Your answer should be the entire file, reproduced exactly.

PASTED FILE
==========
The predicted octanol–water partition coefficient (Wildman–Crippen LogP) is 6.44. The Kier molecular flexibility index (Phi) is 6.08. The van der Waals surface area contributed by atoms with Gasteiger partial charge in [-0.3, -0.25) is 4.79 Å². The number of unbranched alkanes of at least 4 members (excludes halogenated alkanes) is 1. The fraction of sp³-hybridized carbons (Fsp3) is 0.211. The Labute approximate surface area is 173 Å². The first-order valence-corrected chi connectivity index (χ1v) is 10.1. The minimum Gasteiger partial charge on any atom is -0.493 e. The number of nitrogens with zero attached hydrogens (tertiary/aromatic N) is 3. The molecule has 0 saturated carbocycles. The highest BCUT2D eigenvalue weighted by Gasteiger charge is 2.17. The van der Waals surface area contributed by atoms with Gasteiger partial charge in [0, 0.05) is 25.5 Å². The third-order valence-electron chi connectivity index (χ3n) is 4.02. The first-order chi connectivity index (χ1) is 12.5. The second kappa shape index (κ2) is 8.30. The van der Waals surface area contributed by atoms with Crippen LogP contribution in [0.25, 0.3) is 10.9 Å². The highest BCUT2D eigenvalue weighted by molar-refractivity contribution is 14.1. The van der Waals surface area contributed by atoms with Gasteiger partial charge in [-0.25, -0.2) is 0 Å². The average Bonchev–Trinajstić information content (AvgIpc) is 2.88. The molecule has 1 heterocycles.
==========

The predicted octanol–water partition coefficient (Wildman–Crippen LogP) is 6.44. The Kier molecular flexibility index (Phi) is 6.08. The van der Waals surface area contributed by atoms with Gasteiger partial charge in [-0.3, -0.25) is 4.79 Å². The number of unbranched alkanes of at least 4 members (excludes halogenated alkanes) is 1. The fraction of sp³-hybridized carbons (Fsp3) is 0.211. The Labute approximate surface area is 173 Å². The first-order valence-corrected chi connectivity index (χ1v) is 10.1. The minimum Gasteiger partial charge on any atom is -0.493 e. The number of nitrogens with zero attached hydrogens (tertiary/aromatic N) is 3. The molecule has 0 saturated carbocycles. The highest BCUT2D eigenvalue weighted by Gasteiger charge is 2.17. The van der Waals surface area contributed by atoms with Gasteiger partial charge in [0, 0.05) is 25.5 Å². The third-order valence-electron chi connectivity index (χ3n) is 4.02. The first-order chi connectivity index (χ1) is 12.5. The second kappa shape index (κ2) is 8.30. The van der Waals surface area contributed by atoms with Crippen LogP contribution in [0.25, 0.3) is 10.9 Å². The highest BCUT2D eigenvalue weighted by molar-refractivity contribution is 14.1. The van der Waals surface area contributed by atoms with Gasteiger partial charge in [-0.25, -0.2) is 0 Å². The average Bonchev–Trinajstić information content (AvgIpc) is 2.88. The molecule has 1 heterocycles.